5)      Section XXX [any provision of law that prohibits abortion care in any other state-funded insurance program] is hereby repealed.

(D) SEVERABILITY

The provisions of this Section shall be severable, and if any phrase, clause, sentence or provision is declared to be invalid, is preempted by federal law or regulation, or results in noncompliance with federal requirements that are a condition to the allocation of federal funds to the state, those words are inapplicable and the validity of the remainder of this Act shall not be affected.

SECTION 5. QUALIFIED PROVIDERS OF ABORTION

(A) DEFINITIONS—In this section:

1)      “Aspiration abortion” means medical treatment intended to induce the termination of a pregnancy by dilating the cervix and using suction to remove the fetus and related pregnancy material from the uterus.

2)      “Certified nurse-midwife” means a person licensed under [insert relevant provision].

3)      “Medication abortion” means the use of medication intended to terminate a pregnancy so that it does not result in a live birth.

4)      “Nurse practitioner” means a person licensed under [insert relevant provision].

5)      “Physician assistant” means a person licensed under [insert relevant provision].

(B) QUALIFIED PROVIDERS INCLUDE NURSE PRACTITIONERS AND NURSE-MIDWIVES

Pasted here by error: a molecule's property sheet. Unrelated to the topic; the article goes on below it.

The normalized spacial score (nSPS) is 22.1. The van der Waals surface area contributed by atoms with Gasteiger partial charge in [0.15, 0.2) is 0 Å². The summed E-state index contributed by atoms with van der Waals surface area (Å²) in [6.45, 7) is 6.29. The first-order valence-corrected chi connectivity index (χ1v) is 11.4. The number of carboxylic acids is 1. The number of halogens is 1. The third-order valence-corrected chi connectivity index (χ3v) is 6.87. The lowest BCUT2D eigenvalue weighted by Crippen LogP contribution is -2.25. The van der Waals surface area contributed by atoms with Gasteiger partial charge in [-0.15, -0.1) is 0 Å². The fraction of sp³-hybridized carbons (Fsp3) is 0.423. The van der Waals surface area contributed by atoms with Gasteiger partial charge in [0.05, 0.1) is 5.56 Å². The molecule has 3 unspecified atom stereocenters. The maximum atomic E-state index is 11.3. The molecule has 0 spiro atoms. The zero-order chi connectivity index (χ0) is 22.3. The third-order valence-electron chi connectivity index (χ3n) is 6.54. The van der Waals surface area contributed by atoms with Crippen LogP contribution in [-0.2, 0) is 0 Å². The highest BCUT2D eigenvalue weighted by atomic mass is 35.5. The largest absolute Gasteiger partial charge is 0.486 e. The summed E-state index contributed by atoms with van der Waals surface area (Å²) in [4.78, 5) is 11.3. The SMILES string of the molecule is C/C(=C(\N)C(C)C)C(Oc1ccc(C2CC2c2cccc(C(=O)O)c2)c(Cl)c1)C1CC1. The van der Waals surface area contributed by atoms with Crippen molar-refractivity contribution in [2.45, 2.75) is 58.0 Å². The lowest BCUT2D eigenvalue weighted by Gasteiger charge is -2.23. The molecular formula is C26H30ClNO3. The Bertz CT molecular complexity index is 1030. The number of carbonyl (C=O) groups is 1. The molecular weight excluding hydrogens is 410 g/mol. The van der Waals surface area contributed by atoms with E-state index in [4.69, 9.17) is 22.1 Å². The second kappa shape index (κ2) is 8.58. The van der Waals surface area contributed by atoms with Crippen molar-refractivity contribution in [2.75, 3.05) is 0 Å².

1)      A nurse practitioner or a certified nurse-midwife is authorized to prescribe and supervise medication abortions and to perform an aspiration abortion if he or she has successfully completed training and achieved clinical competency and adheres to standardized procedures approved by the [insert relevant board governing nurse practitioners and certified nurse-midwives].

2)      It is unprofessional conduct for any nurse practitioner or certified nurse-midwife to prescribe or supervise an aspiration or medication abortion without prior successful completion of training and validation of clinical competency.

3)      The [insert relevant board governing nurse practitioners and certified nurse-midwives] shall issue rules for training, clinical competency, and standardized procedures for medication abortion and aspiration abortion.

(C) QUALIFIED PROVIDERS INCLUDE PHYSICIAN ASSISTANTS